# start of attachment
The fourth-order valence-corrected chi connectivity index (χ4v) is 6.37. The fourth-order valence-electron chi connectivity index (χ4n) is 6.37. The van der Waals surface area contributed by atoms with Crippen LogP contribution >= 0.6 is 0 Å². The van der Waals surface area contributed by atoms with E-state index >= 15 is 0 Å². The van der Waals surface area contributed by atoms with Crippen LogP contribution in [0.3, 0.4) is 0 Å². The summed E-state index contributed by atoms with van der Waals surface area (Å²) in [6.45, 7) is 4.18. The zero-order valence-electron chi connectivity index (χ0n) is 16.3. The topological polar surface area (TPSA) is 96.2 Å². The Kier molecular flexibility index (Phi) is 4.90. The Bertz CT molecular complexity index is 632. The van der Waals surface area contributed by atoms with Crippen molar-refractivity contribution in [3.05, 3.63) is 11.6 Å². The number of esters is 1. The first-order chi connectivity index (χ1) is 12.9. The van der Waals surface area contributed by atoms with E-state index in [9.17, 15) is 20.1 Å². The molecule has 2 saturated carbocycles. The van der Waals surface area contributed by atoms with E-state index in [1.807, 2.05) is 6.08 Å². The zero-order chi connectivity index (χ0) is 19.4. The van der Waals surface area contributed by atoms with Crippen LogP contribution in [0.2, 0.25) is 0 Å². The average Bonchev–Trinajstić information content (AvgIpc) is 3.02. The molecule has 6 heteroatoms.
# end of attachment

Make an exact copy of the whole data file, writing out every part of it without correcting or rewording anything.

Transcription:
The fourth-order valence-corrected chi connectivity index (χ4v) is 6.37. The fourth-order valence-electron chi connectivity index (χ4n) is 6.37. The van der Waals surface area contributed by atoms with Crippen LogP contribution >= 0.6 is 0 Å². The van der Waals surface area contributed by atoms with E-state index >= 15 is 0 Å². The van der Waals surface area contributed by atoms with Crippen LogP contribution in [0.3, 0.4) is 0 Å². The summed E-state index contributed by atoms with van der Waals surface area (Å²) in [6.45, 7) is 4.18. The zero-order valence-electron chi connectivity index (χ0n) is 16.3. The topological polar surface area (TPSA) is 96.2 Å². The Kier molecular flexibility index (Phi) is 4.90. The Bertz CT molecular complexity index is 632. The van der Waals surface area contributed by atoms with Crippen molar-refractivity contribution in [3.05, 3.63) is 11.6 Å². The number of esters is 1. The first-order chi connectivity index (χ1) is 12.9. The van der Waals surface area contributed by atoms with E-state index in [9.17, 15) is 20.1 Å². The molecule has 2 saturated carbocycles. The van der Waals surface area contributed by atoms with E-state index in [1.807, 2.05) is 6.08 Å². The zero-order chi connectivity index (χ0) is 19.4. The van der Waals surface area contributed by atoms with Crippen LogP contribution in [0.2, 0.25) is 0 Å². The average Bonchev–Trinajstić information content (AvgIpc) is 3.02. The molecule has 6 heteroatoms.